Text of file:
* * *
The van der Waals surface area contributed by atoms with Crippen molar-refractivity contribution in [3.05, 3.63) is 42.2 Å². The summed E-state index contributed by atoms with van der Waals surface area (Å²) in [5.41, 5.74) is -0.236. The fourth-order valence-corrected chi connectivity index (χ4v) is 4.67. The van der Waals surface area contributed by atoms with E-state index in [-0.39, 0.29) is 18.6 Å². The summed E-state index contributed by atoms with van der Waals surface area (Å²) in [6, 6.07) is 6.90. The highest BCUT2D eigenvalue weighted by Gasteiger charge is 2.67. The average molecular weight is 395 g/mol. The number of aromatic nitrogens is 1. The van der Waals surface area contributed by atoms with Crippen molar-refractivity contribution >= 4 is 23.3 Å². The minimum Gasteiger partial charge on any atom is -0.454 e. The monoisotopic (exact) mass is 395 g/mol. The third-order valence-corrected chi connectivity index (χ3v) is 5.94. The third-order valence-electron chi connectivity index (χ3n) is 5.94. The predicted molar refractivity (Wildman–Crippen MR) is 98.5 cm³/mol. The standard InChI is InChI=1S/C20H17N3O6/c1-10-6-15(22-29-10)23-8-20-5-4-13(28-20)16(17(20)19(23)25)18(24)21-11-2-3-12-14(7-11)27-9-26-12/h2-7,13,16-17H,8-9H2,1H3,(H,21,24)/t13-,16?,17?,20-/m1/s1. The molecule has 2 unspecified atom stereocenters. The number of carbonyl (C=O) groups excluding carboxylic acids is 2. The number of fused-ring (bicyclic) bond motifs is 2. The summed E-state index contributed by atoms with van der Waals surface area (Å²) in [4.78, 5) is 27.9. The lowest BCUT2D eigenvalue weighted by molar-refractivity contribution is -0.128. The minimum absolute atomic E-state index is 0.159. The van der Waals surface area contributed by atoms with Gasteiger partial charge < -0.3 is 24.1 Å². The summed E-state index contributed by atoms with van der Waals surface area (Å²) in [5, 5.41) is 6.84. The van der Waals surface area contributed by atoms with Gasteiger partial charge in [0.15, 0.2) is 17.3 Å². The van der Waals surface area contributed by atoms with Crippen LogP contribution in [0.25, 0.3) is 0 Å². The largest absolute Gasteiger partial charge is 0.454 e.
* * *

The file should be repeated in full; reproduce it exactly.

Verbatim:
The van der Waals surface area contributed by atoms with Crippen molar-refractivity contribution in [3.05, 3.63) is 42.2 Å². The summed E-state index contributed by atoms with van der Waals surface area (Å²) in [5.41, 5.74) is -0.236. The fourth-order valence-corrected chi connectivity index (χ4v) is 4.67. The van der Waals surface area contributed by atoms with E-state index in [-0.39, 0.29) is 18.6 Å². The summed E-state index contributed by atoms with van der Waals surface area (Å²) in [6, 6.07) is 6.90. The highest BCUT2D eigenvalue weighted by Gasteiger charge is 2.67. The average molecular weight is 395 g/mol. The number of aromatic nitrogens is 1. The van der Waals surface area contributed by atoms with Crippen molar-refractivity contribution >= 4 is 23.3 Å². The minimum Gasteiger partial charge on any atom is -0.454 e. The monoisotopic (exact) mass is 395 g/mol. The third-order valence-corrected chi connectivity index (χ3v) is 5.94. The third-order valence-electron chi connectivity index (χ3n) is 5.94. The predicted molar refractivity (Wildman–Crippen MR) is 98.5 cm³/mol. The standard InChI is InChI=1S/C20H17N3O6/c1-10-6-15(22-29-10)23-8-20-5-4-13(28-20)16(17(20)19(23)25)18(24)21-11-2-3-12-14(7-11)27-9-26-12/h2-7,13,16-17H,8-9H2,1H3,(H,21,24)/t13-,16?,17?,20-/m1/s1. The molecule has 2 unspecified atom stereocenters. The number of carbonyl (C=O) groups excluding carboxylic acids is 2. The number of fused-ring (bicyclic) bond motifs is 2. The summed E-state index contributed by atoms with van der Waals surface area (Å²) in [4.78, 5) is 27.9. The lowest BCUT2D eigenvalue weighted by molar-refractivity contribution is -0.128. The minimum absolute atomic E-state index is 0.159. The van der Waals surface area contributed by atoms with Gasteiger partial charge < -0.3 is 24.1 Å². The summed E-state index contributed by atoms with van der Waals surface area (Å²) in [5, 5.41) is 6.84. The van der Waals surface area contributed by atoms with Gasteiger partial charge in [0.15, 0.2) is 17.3 Å². The van der Waals surface area contributed by atoms with Crippen LogP contribution in [0.25, 0.3) is 0 Å². The largest absolute Gasteiger partial charge is 0.454 e.